Yours Truly, John L. Sullivan


Matches were fought on a winner-take-all basis. Sometimes a hat was passed through the crowd and the beaten man got a few dollars, but only if he had made a good showing. The winner got a share of the side bet put up by his backers, but this did not generally amount to much even in championship bouts. Prize fighters made their money outside the ring, as saloon keepers and on exhibition tours with theatrical troupes. Most were heavy drinkers and died broke.

After Morrissey beat Yankee Sullivan, and indeed until well after the Civil War, there was little boxing in this country. It was a long and dreary period that produced few boxers of ability and few honest matches. The ring seems to have shared in the widespread political corruption of the postwar period. If a fight wasn’t fixed—and many were—the chances were that it would be won by whichever fighter had more thugs at the ringside to intimidate the referee or, as often happened, to break up the fight when it was obvious that their man was going to lose.

Ring fans turned away from the sport in disgust, and it might have gone the way of bearbaiting and dogfighting had it not been for the young gladiator from Boston, John L. Sullivan.

The “Boston Strong Boy” arrived on no white charger to save the game. He came on foot with fists swinging and with one purpose in mind—to destroy the man in front of him as quickly as possible. Here at last was a real fighter and an honest one who wanted only to fight—he did not care whom. “I am prepared to fight any man born of woman. Always on the level, yours truly, John L. Sullivan,” growled John L., who liked to write his signature in the air this way at the conclusion of a speech.

John L. was America’s first great sports hero, the first to be followed on the streets by such crowds that he needed guards to keep from being trampled. When he arrived in London in 1887, a waiting throng at Euston Station rushed his cab and shattered it to bits. In Dublin the horses drawing his carriage were set loose, and the mob drew him through the streets to his hotel. It was the same in Chicago, New Orleans, Detroit, or wherever he went. Everyone wanted to see the champ, get close to him, cheer his words, and shake his hand.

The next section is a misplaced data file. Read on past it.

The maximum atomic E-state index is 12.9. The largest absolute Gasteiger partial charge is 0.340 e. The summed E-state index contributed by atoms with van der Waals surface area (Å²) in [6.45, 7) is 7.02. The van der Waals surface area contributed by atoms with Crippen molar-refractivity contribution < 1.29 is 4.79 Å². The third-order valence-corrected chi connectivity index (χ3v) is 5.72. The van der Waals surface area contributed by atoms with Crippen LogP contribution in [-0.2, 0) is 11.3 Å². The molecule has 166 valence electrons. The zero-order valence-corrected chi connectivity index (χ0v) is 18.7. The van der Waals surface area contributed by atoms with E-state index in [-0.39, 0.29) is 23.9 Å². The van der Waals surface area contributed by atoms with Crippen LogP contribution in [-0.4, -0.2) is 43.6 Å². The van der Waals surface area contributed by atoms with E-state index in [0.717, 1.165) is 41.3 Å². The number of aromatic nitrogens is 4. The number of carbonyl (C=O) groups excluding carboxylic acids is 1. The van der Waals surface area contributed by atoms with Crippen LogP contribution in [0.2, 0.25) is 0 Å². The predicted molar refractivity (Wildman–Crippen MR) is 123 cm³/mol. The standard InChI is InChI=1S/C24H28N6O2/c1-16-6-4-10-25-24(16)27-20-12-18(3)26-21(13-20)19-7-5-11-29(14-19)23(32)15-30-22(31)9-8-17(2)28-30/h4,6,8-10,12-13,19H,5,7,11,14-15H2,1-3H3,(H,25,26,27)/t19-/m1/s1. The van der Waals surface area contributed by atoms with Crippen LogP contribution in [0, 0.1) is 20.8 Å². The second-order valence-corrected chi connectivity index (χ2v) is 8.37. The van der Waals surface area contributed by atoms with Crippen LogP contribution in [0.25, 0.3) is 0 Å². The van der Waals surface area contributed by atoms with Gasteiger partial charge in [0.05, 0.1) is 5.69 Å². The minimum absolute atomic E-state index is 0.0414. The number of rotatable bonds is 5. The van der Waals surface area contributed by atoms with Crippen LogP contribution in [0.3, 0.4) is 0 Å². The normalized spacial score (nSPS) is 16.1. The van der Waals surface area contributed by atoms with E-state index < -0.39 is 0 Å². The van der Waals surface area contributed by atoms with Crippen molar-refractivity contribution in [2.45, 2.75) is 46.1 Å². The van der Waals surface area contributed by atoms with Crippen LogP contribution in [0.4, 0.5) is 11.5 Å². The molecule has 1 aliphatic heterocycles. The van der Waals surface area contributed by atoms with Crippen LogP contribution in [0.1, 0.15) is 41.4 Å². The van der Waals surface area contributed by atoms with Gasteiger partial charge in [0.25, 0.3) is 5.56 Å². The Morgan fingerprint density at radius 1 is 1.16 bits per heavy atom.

Yet this American god was certainly no model for the youth of the land. He was, in truth, a notorious drunkard, a bully, and a shameless adulterer. For years he lived openly with Ann Livingston, a busty burlesque queen, although he had a wife living in Boston. He was a drinker of amazing capacity (he once drank 56 gin fizzes in one hour, according to Professor William Lyon Phelps), and he would stay drunk for days at a time. In this state he would flatten anyone who happened to displease him. “He was an s.o.b. of the first water—if he ever drank any,” said one non-admirer of the great John L., and there were many, even among the Boston Irish, who felt the same way. The humor magazines Life, Judge , and Puck often depicted him in cartoons as a booze-fighter and a lowbrow. The press usually held its nose when forced to mention his name. On the morning after his fight with Kilrain, for example, the New York Times headline read: “THE BIGGER BRUTE WON.”

Nevertheless he was adored. He had his faults, to be sure, but in spite of them he was completely honest and straightforward. After all, what was a fighter supposed to be, Little Lord Fauntleroy? And what a fighter John L. was—with bare fists, skintight or padded gloves, under any rules, anywhere, against anybody.

He looked like a fighter, too, though his face was unmarked and his teeth were white and even. Deep-chested, well-proportioned, black-haired and scowling, he stood 5 feet 10½ inches and scaled 195 pounds in fighting trim. He was amazingly light on his feet and fast of hand.

John Lawrence Sullivan was born in Roxbury, Massachusetts, near Boston, on October 15, 1858, the son of Irish immigrants. His mother was an enormous woman, as tall as her son and almost as heavy. Mike Sullivan, his father, stood but 5 feet 3 inches and was a hod carrier, an occupation that John L. himself followed after a respectable amount of schooling. At nineteen he began boxing in Boston theaters on Saturday nights to pick up a few extra dollars. These were glove bouts conducted under the new Marquis of Queensberry rules—which called for gloves and three-minute rounds—that were even then gradually superseding the bare-knuckle code. The matches were limited to three or four rounds and were billed—to get around the Boston police—as sparring exhibitions.

John L. knew nothing about sparring or the niceties of the manly art. But he did know how to punch. “It was like being hit by a runaway horse,” said Mike Donovan, one of the few who stayed three rounds with the Strong Boy on a Boston stage. “When Sullivan struck me,” a knockout victim said, “I thought a telegraph pole had been shoved against me endwise.”

John L.’s fame as a knockout artist spread. Hc acquired a manager—Billy Madden, one of the several he was to have—and they went on tour. In Cincinnati, Chicago, Philadelphia, and New York, Sullivan fought a series of glove and bare-fist bouts and bowled over everyone who faced him.